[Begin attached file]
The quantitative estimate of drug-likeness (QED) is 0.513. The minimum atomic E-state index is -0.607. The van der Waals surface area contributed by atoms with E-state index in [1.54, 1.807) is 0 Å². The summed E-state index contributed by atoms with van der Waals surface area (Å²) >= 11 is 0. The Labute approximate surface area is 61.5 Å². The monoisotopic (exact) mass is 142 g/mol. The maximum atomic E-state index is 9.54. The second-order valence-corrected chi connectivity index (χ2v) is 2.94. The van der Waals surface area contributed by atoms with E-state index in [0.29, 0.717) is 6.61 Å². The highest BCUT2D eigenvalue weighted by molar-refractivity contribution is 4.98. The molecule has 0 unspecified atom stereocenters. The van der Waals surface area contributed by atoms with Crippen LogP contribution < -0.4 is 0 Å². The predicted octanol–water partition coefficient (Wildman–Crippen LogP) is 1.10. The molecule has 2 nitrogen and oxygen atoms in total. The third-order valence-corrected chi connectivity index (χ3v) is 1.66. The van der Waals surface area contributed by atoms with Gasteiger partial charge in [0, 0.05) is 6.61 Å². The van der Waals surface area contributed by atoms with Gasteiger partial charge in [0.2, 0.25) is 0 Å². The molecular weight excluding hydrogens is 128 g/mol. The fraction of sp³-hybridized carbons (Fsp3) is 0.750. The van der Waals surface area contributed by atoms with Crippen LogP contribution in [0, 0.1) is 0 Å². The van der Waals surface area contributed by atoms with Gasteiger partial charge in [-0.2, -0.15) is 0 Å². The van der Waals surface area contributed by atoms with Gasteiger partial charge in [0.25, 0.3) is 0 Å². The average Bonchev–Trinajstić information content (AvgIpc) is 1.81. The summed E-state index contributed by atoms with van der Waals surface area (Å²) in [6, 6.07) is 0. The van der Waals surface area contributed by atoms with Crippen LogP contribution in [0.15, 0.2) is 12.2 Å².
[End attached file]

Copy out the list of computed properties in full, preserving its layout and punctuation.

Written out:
The quantitative estimate of drug-likeness (QED) is 0.513. The minimum atomic E-state index is -0.607. The van der Waals surface area contributed by atoms with E-state index in [1.54, 1.807) is 0 Å². The summed E-state index contributed by atoms with van der Waals surface area (Å²) >= 11 is 0. The Labute approximate surface area is 61.5 Å². The monoisotopic (exact) mass is 142 g/mol. The maximum atomic E-state index is 9.54. The second-order valence-corrected chi connectivity index (χ2v) is 2.94. The van der Waals surface area contributed by atoms with E-state index in [0.29, 0.717) is 6.61 Å². The highest BCUT2D eigenvalue weighted by molar-refractivity contribution is 4.98. The molecule has 0 unspecified atom stereocenters. The van der Waals surface area contributed by atoms with Crippen LogP contribution < -0.4 is 0 Å². The predicted octanol–water partition coefficient (Wildman–Crippen LogP) is 1.10. The molecule has 2 nitrogen and oxygen atoms in total. The third-order valence-corrected chi connectivity index (χ3v) is 1.66. The van der Waals surface area contributed by atoms with Gasteiger partial charge in [0, 0.05) is 6.61 Å². The van der Waals surface area contributed by atoms with Gasteiger partial charge in [0.2, 0.25) is 0 Å². The molecular weight excluding hydrogens is 128 g/mol. The fraction of sp³-hybridized carbons (Fsp3) is 0.750. The van der Waals surface area contributed by atoms with Crippen LogP contribution in [0, 0.1) is 0 Å². The van der Waals surface area contributed by atoms with Gasteiger partial charge in [-0.2, -0.15) is 0 Å². The van der Waals surface area contributed by atoms with Gasteiger partial charge in [0.25, 0.3) is 0 Å². The average Bonchev–Trinajstić information content (AvgIpc) is 1.81. The summed E-state index contributed by atoms with van der Waals surface area (Å²) in [6, 6.07) is 0. The van der Waals surface area contributed by atoms with Crippen LogP contribution in [0.15, 0.2) is 12.2 Å².